Although the Hypersomnia Foundation is not currently accepting new submissions for its Ask the Doctor series, we are working to answer previously submitted questions that are of general interest to our hypersomnia community. Today we have Dr. Ana Krieger of Weill Cornell Medical College, a distinguished member of our Medical Advisory Board, who is board certified in sleep medicine, pulmonary medicine, and internal medicine, to answer two questions about IH – whether it has a genetic component and whether it can go into remittance.
It is common (approximately 33%) for IH patients to have a family member with similar symptoms; therefore, researchers believe that IH likely has a substantial genetic component, but the details are not yet known.1,2,3,4 As of now, there is no genetic testing that can predict the risk of developing IH or identify protective traits. With advances in technology for genomic analyses, it is quite likely that genetic testing for IH will be developed in the future. However, the key for such studies is the availability of a well-characterized group of people who share the same condition. The Hypersomnia Foundation’s registry at CoRDS is opening the door for further genetic studies. The accuracy in reporting information from as many patients as possible will be critical in making these studies possible.
I’ve read that IH can spontaneously remit in 10-15% of people, but I find this hard to believe. Where does this number come from?
A 2007 retrospective study comparing the characteristics of patients with idiopathic hypersomnia and narcolepsy reported a remission rate of 10% in the IH cases.1 Two other studies found higher remission rates of 25%3 and 33%.5 However, as the name implies, underlying causes of IH are still unclear, and it is possible that some or all patients who experienced remission might have had other conditions with similar symptoms of excessive daytime sleepiness (Kleine-Levin syndrome or mononucleosis for example) instead of IH. Given the current difficulty of accurately diagnosing IH, these reported remission rates should not necessarily be viewed as clinically relevant data.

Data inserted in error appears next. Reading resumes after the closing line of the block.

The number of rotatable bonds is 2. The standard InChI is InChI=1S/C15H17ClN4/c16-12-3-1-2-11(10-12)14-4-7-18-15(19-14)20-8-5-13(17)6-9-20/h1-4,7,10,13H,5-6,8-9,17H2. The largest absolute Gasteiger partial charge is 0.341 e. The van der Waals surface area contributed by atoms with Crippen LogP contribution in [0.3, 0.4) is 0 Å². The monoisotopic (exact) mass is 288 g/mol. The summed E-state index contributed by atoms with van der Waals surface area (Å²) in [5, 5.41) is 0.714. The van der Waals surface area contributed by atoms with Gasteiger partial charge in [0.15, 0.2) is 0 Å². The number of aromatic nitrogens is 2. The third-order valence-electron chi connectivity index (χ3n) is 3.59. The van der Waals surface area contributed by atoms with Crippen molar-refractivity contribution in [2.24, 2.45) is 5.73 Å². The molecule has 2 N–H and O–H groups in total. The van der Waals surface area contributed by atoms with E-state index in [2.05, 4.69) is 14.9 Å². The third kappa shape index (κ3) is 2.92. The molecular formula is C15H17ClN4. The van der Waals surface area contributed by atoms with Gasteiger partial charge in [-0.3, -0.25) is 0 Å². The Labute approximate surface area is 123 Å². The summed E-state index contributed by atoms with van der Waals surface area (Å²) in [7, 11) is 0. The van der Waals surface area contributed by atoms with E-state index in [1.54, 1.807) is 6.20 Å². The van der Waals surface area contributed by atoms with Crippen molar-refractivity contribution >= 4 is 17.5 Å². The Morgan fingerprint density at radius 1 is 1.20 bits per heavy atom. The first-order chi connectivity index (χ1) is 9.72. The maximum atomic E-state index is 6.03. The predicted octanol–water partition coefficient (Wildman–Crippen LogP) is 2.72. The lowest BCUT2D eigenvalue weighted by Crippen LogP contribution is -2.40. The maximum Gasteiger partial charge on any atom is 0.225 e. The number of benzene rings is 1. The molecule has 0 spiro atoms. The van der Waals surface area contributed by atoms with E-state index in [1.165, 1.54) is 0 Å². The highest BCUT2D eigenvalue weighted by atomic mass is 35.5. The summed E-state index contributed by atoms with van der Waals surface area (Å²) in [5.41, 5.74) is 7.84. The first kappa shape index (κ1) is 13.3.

At this time, there are no conclusive tests for diagnosing IH, and there is no known cure for IH. One of the goals of the Hypersomnia Foundation is to continue to expand its registry of patients to allow for the characterization of IH on a larger scale and to foster collaborative research in order to identify the most common disease pathways and help develop therapeutic targets for symptomatic control.
- Anderson K.N., Pilsworth S., Sharples L.D., et al: Idiopathic Hypersomnia: A Study of 77 Cases. Sleep 2007; 30: pp. 1274-1281
- Ali M., Auger R.R., Slocumb N.L., et al: Idiopathic hypersomnia: clinical features and response to treatment. J Clin Sleep Med 2009; 5: pp. 562-568
- Bassetti C., and Aldrich M.S.: Idiopathic hypersomnia. A series of 42 patients. Brain 1997; 120: pp. 1423-1435
- Vernet C., Leu-Semenescu S., Buzare M.A., et al: Subjective symptoms in idiopathic hypersomnia: beyond excessive sleepiness. J Sleep Res 2010; 19: pp. 525-534
- Kim T., Lee J.H., Lee C.S., et al: Different fates of excessive daytime sleepiness: survival analysis for remission. Acta Neurol Scand 2016; 134: pp. 35-41
Disclaimer for Ask The Doctor: The medical information provided is meant for educational purposes only and is not a substitute for professional medical care and advice. Each person is different, and questions about a personal health condition should be discussed with your own healthcare professional.